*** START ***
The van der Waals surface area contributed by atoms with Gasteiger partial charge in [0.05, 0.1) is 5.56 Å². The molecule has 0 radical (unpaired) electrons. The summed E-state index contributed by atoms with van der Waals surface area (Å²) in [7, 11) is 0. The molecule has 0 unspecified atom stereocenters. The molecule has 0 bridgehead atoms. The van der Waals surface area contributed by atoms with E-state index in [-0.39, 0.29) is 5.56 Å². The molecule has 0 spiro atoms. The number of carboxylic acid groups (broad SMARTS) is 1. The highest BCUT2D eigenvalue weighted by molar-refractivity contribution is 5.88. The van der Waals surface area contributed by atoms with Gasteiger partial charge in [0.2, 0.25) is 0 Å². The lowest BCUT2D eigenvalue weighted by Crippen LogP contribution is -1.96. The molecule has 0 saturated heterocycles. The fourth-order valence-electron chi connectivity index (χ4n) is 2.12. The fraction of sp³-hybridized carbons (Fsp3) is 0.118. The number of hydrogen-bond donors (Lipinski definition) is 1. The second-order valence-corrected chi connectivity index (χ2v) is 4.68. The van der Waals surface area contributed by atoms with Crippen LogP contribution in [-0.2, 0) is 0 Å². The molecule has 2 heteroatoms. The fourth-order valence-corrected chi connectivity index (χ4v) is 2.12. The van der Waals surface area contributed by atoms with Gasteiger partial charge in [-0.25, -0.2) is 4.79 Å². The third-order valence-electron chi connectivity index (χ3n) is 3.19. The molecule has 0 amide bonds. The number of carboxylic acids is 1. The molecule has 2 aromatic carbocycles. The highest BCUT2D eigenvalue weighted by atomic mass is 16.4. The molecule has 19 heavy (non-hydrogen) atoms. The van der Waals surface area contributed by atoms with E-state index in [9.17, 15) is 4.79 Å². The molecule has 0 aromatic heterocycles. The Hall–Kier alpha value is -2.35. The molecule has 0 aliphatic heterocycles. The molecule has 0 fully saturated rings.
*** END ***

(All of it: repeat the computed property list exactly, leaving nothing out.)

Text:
The van der Waals surface area contributed by atoms with Gasteiger partial charge in [0.05, 0.1) is 5.56 Å². The molecule has 0 radical (unpaired) electrons. The summed E-state index contributed by atoms with van der Waals surface area (Å²) in [7, 11) is 0. The molecule has 0 unspecified atom stereocenters. The molecule has 0 bridgehead atoms. The van der Waals surface area contributed by atoms with E-state index in [-0.39, 0.29) is 5.56 Å². The molecule has 0 spiro atoms. The number of carboxylic acid groups (broad SMARTS) is 1. The highest BCUT2D eigenvalue weighted by molar-refractivity contribution is 5.88. The van der Waals surface area contributed by atoms with Gasteiger partial charge in [0.2, 0.25) is 0 Å². The lowest BCUT2D eigenvalue weighted by Crippen LogP contribution is -1.96. The molecule has 0 saturated heterocycles. The fourth-order valence-electron chi connectivity index (χ4n) is 2.12. The fraction of sp³-hybridized carbons (Fsp3) is 0.118. The number of hydrogen-bond donors (Lipinski definition) is 1. The second-order valence-corrected chi connectivity index (χ2v) is 4.68. The van der Waals surface area contributed by atoms with Crippen LogP contribution in [-0.2, 0) is 0 Å². The molecule has 2 heteroatoms. The fourth-order valence-corrected chi connectivity index (χ4v) is 2.12. The van der Waals surface area contributed by atoms with Gasteiger partial charge in [-0.25, -0.2) is 4.79 Å². The third-order valence-electron chi connectivity index (χ3n) is 3.19. The molecule has 0 amide bonds. The number of carboxylic acids is 1. The molecule has 2 aromatic carbocycles. The highest BCUT2D eigenvalue weighted by atomic mass is 16.4. The molecule has 19 heavy (non-hydrogen) atoms. The van der Waals surface area contributed by atoms with E-state index in [9.17, 15) is 4.79 Å². The molecule has 0 aromatic heterocycles. The Hall–Kier alpha value is -2.35. The molecule has 0 aliphatic heterocycles. The molecule has 0 fully saturated rings.